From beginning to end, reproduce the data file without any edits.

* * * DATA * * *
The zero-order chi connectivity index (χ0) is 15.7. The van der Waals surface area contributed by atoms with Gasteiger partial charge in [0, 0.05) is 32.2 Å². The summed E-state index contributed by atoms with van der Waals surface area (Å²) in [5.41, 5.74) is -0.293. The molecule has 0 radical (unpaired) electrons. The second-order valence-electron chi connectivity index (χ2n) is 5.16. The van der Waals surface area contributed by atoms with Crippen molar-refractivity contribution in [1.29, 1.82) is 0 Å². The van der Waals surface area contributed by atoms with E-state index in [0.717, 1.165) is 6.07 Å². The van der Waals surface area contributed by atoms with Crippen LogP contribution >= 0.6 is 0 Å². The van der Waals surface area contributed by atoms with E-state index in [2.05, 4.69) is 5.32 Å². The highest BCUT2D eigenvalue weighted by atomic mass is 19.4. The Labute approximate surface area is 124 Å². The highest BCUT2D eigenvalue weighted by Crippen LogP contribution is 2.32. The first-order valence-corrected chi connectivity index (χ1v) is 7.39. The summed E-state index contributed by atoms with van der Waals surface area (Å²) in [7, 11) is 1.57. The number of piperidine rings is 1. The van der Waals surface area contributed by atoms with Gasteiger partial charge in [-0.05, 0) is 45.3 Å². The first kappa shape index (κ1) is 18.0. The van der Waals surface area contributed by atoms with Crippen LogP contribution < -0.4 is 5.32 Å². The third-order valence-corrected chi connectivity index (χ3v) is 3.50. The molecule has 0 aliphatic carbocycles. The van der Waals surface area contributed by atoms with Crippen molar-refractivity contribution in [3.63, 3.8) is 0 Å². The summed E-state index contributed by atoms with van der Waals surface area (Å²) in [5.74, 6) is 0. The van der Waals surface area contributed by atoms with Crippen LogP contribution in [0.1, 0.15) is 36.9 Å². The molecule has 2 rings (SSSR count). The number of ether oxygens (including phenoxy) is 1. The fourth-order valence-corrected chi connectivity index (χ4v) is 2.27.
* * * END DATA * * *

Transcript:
The zero-order chi connectivity index (χ0) is 15.7. The van der Waals surface area contributed by atoms with Gasteiger partial charge in [0, 0.05) is 32.2 Å². The summed E-state index contributed by atoms with van der Waals surface area (Å²) in [5.41, 5.74) is -0.293. The molecule has 0 radical (unpaired) electrons. The second-order valence-electron chi connectivity index (χ2n) is 5.16. The van der Waals surface area contributed by atoms with Crippen molar-refractivity contribution in [1.29, 1.82) is 0 Å². The van der Waals surface area contributed by atoms with E-state index in [0.717, 1.165) is 6.07 Å². The van der Waals surface area contributed by atoms with Crippen LogP contribution >= 0.6 is 0 Å². The van der Waals surface area contributed by atoms with E-state index in [2.05, 4.69) is 5.32 Å². The highest BCUT2D eigenvalue weighted by atomic mass is 19.4. The Labute approximate surface area is 124 Å². The highest BCUT2D eigenvalue weighted by Crippen LogP contribution is 2.32. The first-order valence-corrected chi connectivity index (χ1v) is 7.39. The summed E-state index contributed by atoms with van der Waals surface area (Å²) in [7, 11) is 1.57. The number of piperidine rings is 1. The van der Waals surface area contributed by atoms with Gasteiger partial charge in [-0.05, 0) is 45.3 Å². The first kappa shape index (κ1) is 18.0. The van der Waals surface area contributed by atoms with Crippen LogP contribution < -0.4 is 5.32 Å². The third-order valence-corrected chi connectivity index (χ3v) is 3.50. The molecule has 0 aliphatic carbocycles. The van der Waals surface area contributed by atoms with Crippen molar-refractivity contribution in [3.63, 3.8) is 0 Å². The summed E-state index contributed by atoms with van der Waals surface area (Å²) in [5.74, 6) is 0. The van der Waals surface area contributed by atoms with Crippen LogP contribution in [0.1, 0.15) is 36.9 Å². The molecule has 2 rings (SSSR count). The number of ether oxygens (including phenoxy) is 1. The fourth-order valence-corrected chi connectivity index (χ4v) is 2.27.